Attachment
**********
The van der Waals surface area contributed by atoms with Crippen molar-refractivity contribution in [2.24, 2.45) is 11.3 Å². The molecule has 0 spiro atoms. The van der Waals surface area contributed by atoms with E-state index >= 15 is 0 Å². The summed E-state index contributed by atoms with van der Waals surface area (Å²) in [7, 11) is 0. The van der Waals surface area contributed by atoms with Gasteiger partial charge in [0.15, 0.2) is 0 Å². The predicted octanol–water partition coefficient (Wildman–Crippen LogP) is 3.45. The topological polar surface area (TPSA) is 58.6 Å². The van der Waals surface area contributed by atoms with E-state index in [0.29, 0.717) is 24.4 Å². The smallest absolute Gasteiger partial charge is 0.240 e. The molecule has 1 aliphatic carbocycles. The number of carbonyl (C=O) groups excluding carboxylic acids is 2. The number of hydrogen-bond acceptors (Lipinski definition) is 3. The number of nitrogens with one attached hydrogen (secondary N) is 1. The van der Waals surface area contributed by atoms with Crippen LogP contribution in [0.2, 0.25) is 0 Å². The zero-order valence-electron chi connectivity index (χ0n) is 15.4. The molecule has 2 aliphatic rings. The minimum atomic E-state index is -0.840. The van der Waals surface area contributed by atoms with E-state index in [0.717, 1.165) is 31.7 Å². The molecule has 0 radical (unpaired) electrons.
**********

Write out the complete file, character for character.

The van der Waals surface area contributed by atoms with Crippen molar-refractivity contribution in [2.24, 2.45) is 11.3 Å². The molecule has 0 spiro atoms. The van der Waals surface area contributed by atoms with E-state index >= 15 is 0 Å². The summed E-state index contributed by atoms with van der Waals surface area (Å²) in [7, 11) is 0. The van der Waals surface area contributed by atoms with Gasteiger partial charge in [0.15, 0.2) is 0 Å². The predicted octanol–water partition coefficient (Wildman–Crippen LogP) is 3.45. The topological polar surface area (TPSA) is 58.6 Å². The van der Waals surface area contributed by atoms with E-state index in [0.29, 0.717) is 24.4 Å². The smallest absolute Gasteiger partial charge is 0.240 e. The molecule has 1 aliphatic carbocycles. The number of carbonyl (C=O) groups excluding carboxylic acids is 2. The number of hydrogen-bond acceptors (Lipinski definition) is 3. The number of nitrogens with one attached hydrogen (secondary N) is 1. The van der Waals surface area contributed by atoms with Crippen LogP contribution in [0.2, 0.25) is 0 Å². The zero-order valence-electron chi connectivity index (χ0n) is 15.4. The molecule has 2 aliphatic rings. The minimum atomic E-state index is -0.840. The van der Waals surface area contributed by atoms with E-state index in [0.717, 1.165) is 31.7 Å². The molecule has 0 radical (unpaired) electrons.